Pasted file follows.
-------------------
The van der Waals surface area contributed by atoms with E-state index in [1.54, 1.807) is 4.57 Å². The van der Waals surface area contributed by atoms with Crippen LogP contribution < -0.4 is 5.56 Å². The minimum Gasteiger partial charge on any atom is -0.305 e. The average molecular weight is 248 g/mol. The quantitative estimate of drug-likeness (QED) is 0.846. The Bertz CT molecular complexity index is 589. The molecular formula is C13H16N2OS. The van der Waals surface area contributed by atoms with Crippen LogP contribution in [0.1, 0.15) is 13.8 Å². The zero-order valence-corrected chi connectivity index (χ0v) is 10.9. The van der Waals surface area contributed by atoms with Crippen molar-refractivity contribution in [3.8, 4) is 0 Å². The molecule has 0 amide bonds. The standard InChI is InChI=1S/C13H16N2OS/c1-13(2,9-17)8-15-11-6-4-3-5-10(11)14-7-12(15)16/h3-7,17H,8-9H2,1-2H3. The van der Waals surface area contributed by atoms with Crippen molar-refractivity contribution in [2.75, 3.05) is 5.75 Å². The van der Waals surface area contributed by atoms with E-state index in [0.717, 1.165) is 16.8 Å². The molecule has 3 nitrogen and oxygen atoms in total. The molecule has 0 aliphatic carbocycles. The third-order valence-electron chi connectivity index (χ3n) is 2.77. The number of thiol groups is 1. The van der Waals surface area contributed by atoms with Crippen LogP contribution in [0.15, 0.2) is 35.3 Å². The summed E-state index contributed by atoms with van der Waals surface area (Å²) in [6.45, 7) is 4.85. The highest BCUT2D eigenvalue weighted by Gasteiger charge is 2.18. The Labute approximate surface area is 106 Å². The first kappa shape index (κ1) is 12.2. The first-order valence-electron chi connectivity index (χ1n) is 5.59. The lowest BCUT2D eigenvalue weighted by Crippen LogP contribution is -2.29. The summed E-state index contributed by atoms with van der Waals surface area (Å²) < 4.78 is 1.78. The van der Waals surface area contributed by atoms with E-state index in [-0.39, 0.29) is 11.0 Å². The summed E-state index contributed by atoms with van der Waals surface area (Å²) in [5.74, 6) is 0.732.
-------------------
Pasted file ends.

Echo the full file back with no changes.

The van der Waals surface area contributed by atoms with E-state index in [1.54, 1.807) is 4.57 Å². The van der Waals surface area contributed by atoms with Crippen LogP contribution < -0.4 is 5.56 Å². The minimum Gasteiger partial charge on any atom is -0.305 e. The average molecular weight is 248 g/mol. The quantitative estimate of drug-likeness (QED) is 0.846. The Bertz CT molecular complexity index is 589. The molecular formula is C13H16N2OS. The van der Waals surface area contributed by atoms with Crippen LogP contribution in [0.1, 0.15) is 13.8 Å². The zero-order valence-corrected chi connectivity index (χ0v) is 10.9. The van der Waals surface area contributed by atoms with Crippen molar-refractivity contribution in [3.8, 4) is 0 Å². The molecule has 0 amide bonds. The standard InChI is InChI=1S/C13H16N2OS/c1-13(2,9-17)8-15-11-6-4-3-5-10(11)14-7-12(15)16/h3-7,17H,8-9H2,1-2H3. The van der Waals surface area contributed by atoms with Crippen molar-refractivity contribution in [2.75, 3.05) is 5.75 Å². The van der Waals surface area contributed by atoms with E-state index in [0.717, 1.165) is 16.8 Å². The molecule has 3 nitrogen and oxygen atoms in total. The molecule has 0 aliphatic carbocycles. The third-order valence-electron chi connectivity index (χ3n) is 2.77. The number of thiol groups is 1. The van der Waals surface area contributed by atoms with Crippen LogP contribution in [0.15, 0.2) is 35.3 Å². The summed E-state index contributed by atoms with van der Waals surface area (Å²) in [6.45, 7) is 4.85. The highest BCUT2D eigenvalue weighted by Gasteiger charge is 2.18. The Labute approximate surface area is 106 Å². The first kappa shape index (κ1) is 12.2. The first-order valence-electron chi connectivity index (χ1n) is 5.59. The lowest BCUT2D eigenvalue weighted by Crippen LogP contribution is -2.29. The summed E-state index contributed by atoms with van der Waals surface area (Å²) < 4.78 is 1.78. The van der Waals surface area contributed by atoms with E-state index in [-0.39, 0.29) is 11.0 Å². The summed E-state index contributed by atoms with van der Waals surface area (Å²) in [5.74, 6) is 0.732.